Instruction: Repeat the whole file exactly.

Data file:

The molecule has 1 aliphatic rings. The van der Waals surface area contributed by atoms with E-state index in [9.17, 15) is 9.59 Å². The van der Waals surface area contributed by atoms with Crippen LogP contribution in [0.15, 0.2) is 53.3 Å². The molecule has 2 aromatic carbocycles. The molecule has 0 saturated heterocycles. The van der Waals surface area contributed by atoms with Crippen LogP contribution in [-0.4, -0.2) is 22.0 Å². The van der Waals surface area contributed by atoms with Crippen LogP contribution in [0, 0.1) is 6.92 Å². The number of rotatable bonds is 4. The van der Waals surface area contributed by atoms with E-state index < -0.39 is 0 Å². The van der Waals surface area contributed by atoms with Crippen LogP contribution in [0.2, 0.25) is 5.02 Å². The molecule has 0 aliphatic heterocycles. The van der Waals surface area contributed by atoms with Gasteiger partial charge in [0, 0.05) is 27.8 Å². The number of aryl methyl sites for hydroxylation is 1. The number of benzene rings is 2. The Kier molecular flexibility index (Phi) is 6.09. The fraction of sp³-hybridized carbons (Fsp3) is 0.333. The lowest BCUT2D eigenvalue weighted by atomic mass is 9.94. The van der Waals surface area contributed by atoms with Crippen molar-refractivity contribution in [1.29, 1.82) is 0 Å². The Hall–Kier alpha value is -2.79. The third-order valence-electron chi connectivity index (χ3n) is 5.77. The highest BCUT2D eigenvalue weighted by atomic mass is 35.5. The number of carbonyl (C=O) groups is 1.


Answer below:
The molecule has 1 aliphatic rings. The van der Waals surface area contributed by atoms with E-state index in [9.17, 15) is 9.59 Å². The van der Waals surface area contributed by atoms with Crippen LogP contribution in [0.15, 0.2) is 53.3 Å². The molecule has 2 aromatic carbocycles. The molecule has 0 saturated heterocycles. The van der Waals surface area contributed by atoms with Crippen LogP contribution in [-0.4, -0.2) is 22.0 Å². The van der Waals surface area contributed by atoms with Crippen LogP contribution in [0, 0.1) is 6.92 Å². The number of rotatable bonds is 4. The van der Waals surface area contributed by atoms with E-state index < -0.39 is 0 Å². The van der Waals surface area contributed by atoms with Crippen LogP contribution in [0.2, 0.25) is 5.02 Å². The molecule has 0 aliphatic heterocycles. The van der Waals surface area contributed by atoms with Gasteiger partial charge in [0, 0.05) is 27.8 Å². The number of aryl methyl sites for hydroxylation is 1. The number of benzene rings is 2. The Kier molecular flexibility index (Phi) is 6.09. The fraction of sp³-hybridized carbons (Fsp3) is 0.333. The lowest BCUT2D eigenvalue weighted by atomic mass is 9.94. The van der Waals surface area contributed by atoms with Crippen molar-refractivity contribution in [1.29, 1.82) is 0 Å². The Hall–Kier alpha value is -2.79. The third-order valence-electron chi connectivity index (χ3n) is 5.77. The highest BCUT2D eigenvalue weighted by atomic mass is 35.5. The number of carbonyl (C=O) groups is 1.